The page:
81 FR 42491-503 (June 30, 2016); 73 FR 10130–37 (Feb. 26, 2008). The regulations also contain inflation adjustments. See 73 FR 10130.


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Cuban Adjustment Act (pp. 898 & 899, Ch. 4, ¶ XIV.A.3.e & .i). Reflecting the new Cuba policy set in motion by the Obama Administration, ¶¶ 3.e and 3.i on pages 898 and 899 should now read as follows:

3. Cuban Refugee Adjustment Act

     *  *  *

3.e. EWI Will No Longer Get Benefit Under Cuban Adjustment Act—Prior to the resumption of diplomatic relations with Cuba, a Cuban stopped at the border would not be subject to expedited removal and would normally be paroled into the country to obtain the benefit of the Cuban Refugee Adjust Act. Similarly, a Cuban who entered EWI could qualify for adjustment by obtaining a parole. Memo, Meissner, Comm. "Eligibility for Permanent Residence Under the Cuban Adjustment Act Despite Having Arrived at a Place Other than a Designated Port of Entry" HQCOU 120/17-P (Apr. 19, 1999), reprinted in 76 No. 17 Interpreter Releases 676, 684–90 (May 3, 1999) [EWI eligible if he surrenders to the Service and the Service paroles him pending a final determination or an IJ releases him under §236]. See also Memo, Renaud, Chief, Field Operations, USCIS (Mar. 4, 2008), AILA Doc. No. 08040132. Although release from incarceration of a Cuban who entered EWI is not a parole, Memo, Bulger, Chief, Office of Field Operations, USCIS, HQ 70/10.10 (Feb. 4, 2009), AILA Doc. No. 09030963, field offices have been directed to exercise their "discretion favorably" and grant parole under INA §212(d)(5) to EWI Cubans, Id. Parole may be granted on temporary files and "must" be granted for 2 years. Memo, Bulger, Chief, Office of Field Operations, USCIS, HQ 70/10.10 (Feb. 3, 2009), AILA Doc. No. 09030962; AFM 40.6.2(a)(4)(ii) [reaffirming memos but noting that a Cuban released on bond is not paroled and not eligible for Cuban adjustment]. However, in light of regulatory changes, an arriving alien from Cuba cannot adjust before the IJ unless he is returning to the U.S. under advance parole. Matter of Martinez-Montalvo, 24 I&N Dec. 778 (BIA 2009) [Matter of Artigas, 23 I&N Dec. 99 (BIA 2001), superseded by 8 CFR §245.2(a)(1) and 8 CFR §1245.2(a)(1)(ii) eliminating IJ's jurisdiction to adjust arriving aliens unless they are returning on advance parole]. Moreover, DHS has the prosecutorial discretion to place a Cuban in an INA §240 proceeding rather than subject him to expedited removal even if the IJ has no jurisdiction to adjudicate his claim under Cuban adjustment. Matter of E-R-M- & L-R-M-, 25 I&N Dec. 520 (BIA 2011).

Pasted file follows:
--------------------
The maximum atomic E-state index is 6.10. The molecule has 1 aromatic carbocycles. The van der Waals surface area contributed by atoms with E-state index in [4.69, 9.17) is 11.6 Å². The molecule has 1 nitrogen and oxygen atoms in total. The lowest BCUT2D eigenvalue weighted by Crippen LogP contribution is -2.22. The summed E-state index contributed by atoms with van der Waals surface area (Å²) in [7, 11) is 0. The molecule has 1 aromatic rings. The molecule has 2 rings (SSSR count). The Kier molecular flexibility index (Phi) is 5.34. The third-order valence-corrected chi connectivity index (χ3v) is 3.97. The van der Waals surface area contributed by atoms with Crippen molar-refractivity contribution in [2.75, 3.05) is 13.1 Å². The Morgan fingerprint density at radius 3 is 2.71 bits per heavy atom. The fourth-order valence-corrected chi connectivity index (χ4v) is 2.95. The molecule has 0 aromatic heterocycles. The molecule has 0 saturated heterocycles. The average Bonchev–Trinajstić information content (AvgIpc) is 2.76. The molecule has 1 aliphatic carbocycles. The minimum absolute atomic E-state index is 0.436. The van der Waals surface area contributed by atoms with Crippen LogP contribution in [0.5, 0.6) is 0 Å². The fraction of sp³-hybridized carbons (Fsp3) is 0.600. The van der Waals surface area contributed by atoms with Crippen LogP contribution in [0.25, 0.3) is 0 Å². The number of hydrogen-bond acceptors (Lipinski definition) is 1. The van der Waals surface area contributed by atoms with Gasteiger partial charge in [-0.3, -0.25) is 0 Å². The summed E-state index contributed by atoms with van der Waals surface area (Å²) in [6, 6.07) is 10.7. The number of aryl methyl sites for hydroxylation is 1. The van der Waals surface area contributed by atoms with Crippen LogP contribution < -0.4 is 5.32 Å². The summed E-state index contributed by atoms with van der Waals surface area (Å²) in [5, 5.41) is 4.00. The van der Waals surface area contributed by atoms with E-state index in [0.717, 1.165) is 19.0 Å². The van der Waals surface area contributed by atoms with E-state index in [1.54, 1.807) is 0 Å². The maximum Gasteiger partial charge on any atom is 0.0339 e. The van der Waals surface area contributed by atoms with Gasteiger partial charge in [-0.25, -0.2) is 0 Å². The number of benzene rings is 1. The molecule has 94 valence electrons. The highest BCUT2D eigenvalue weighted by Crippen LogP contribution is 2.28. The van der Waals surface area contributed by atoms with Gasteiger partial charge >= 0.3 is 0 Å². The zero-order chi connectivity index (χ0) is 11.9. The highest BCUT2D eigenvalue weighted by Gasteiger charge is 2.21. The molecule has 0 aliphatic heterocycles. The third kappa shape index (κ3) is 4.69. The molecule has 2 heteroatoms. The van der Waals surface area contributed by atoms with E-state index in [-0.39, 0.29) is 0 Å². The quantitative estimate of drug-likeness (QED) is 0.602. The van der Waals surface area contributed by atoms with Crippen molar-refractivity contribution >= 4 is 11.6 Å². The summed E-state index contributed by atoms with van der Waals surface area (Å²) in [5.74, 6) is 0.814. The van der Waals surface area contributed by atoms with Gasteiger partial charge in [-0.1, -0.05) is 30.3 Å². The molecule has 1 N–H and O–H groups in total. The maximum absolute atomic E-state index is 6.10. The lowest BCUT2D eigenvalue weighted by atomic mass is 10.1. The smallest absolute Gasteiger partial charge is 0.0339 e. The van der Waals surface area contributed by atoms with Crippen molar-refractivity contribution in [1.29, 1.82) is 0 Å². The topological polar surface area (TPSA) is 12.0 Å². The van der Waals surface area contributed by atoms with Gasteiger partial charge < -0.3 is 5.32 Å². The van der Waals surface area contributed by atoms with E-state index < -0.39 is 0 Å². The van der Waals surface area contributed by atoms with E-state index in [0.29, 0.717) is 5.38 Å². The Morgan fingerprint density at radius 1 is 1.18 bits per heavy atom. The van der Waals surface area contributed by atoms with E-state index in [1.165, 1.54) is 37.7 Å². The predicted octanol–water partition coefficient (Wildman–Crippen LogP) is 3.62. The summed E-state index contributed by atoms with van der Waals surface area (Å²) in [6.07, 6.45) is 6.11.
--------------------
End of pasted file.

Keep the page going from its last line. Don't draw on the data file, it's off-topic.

(1) Diplomatic Relations and the End of Special Treatment for Cubans Who Are Arriving Aliens or Subject to Deportation—On Jan. 12, 2017, the governments of Cuba and the U.S. issued a Joint Statement ending the automatic parole of Cubans who sought entry into the U.S., without appropriate documents, after that date. Cubans are now subject to expedited removal at the border and are therefore treated as any person seeking entry. Joint Statement, Governments of Cuba and the United States (Jan. 12, 2017), AILA Doc. No. 17011300; Press Release, Johnson, DHS Sec., Statement by Sec. Johnson on the Continued Normalization of Our Migration Relationship with Cuba (Jan. 12, 2017), AILA Doc. No. 17011309; DHS Fact Sheet: Changes to Parole and Expedited Removal Policies Affecting Cuban Nationals (Jan. 12, 2017), AILA Doc. No.17011361; 82 FR 4769-71 (Jan. 17, 2017); 82 FR 4771-73 (Jan. 17, 2017); 82 FR 4902-05 (Jan. 17, 2017). Cuba has also agreed to replace persons on the list of 2,764 Cubans from Mariel that Cuba originally agreed to accept back into the county. Of the original 2,764 approximately 650 persons were not returned because of death, infirmity or severe illness. Cuba has agreed to substitute others for the approximately 650 "provided they are Cuban nationals who departed for the United States of America via the Port of Mariel in 1980" and were found to have entered or sought entry into the U.S. illegally. In addition, the Republic of Cuba "shall consider and decide on a case-by-case basis the return of other Cuban nationals presently in the United States of America" who before Jan. 12, 2017 had been found to have tried to irregularly enter or remain in the U.S. in violation of U.S. law. Joint Statement, Governments of Cuba and the United States, at ¶¶5-6 (Jan. 12, 2017), AILA Doc. No. 17011300

*  *  *

3.i. Cuban Parole Programs—The U.S. government maintains several different parole programs for Cubans. MOA between USCIS, ICE & CBP, Coordinating the Concurrent Exercise By USCIS, ICE, and CBP of the Secretary's Parole Authority Under INA §212(d)(5)(A)(Sept. 2008), reprinted in 17 Bender's Immigr. Bull. 938, 945-51 (Apr. 1, 2012).


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F Visas > Duration of Status > Cap-Gap Relief.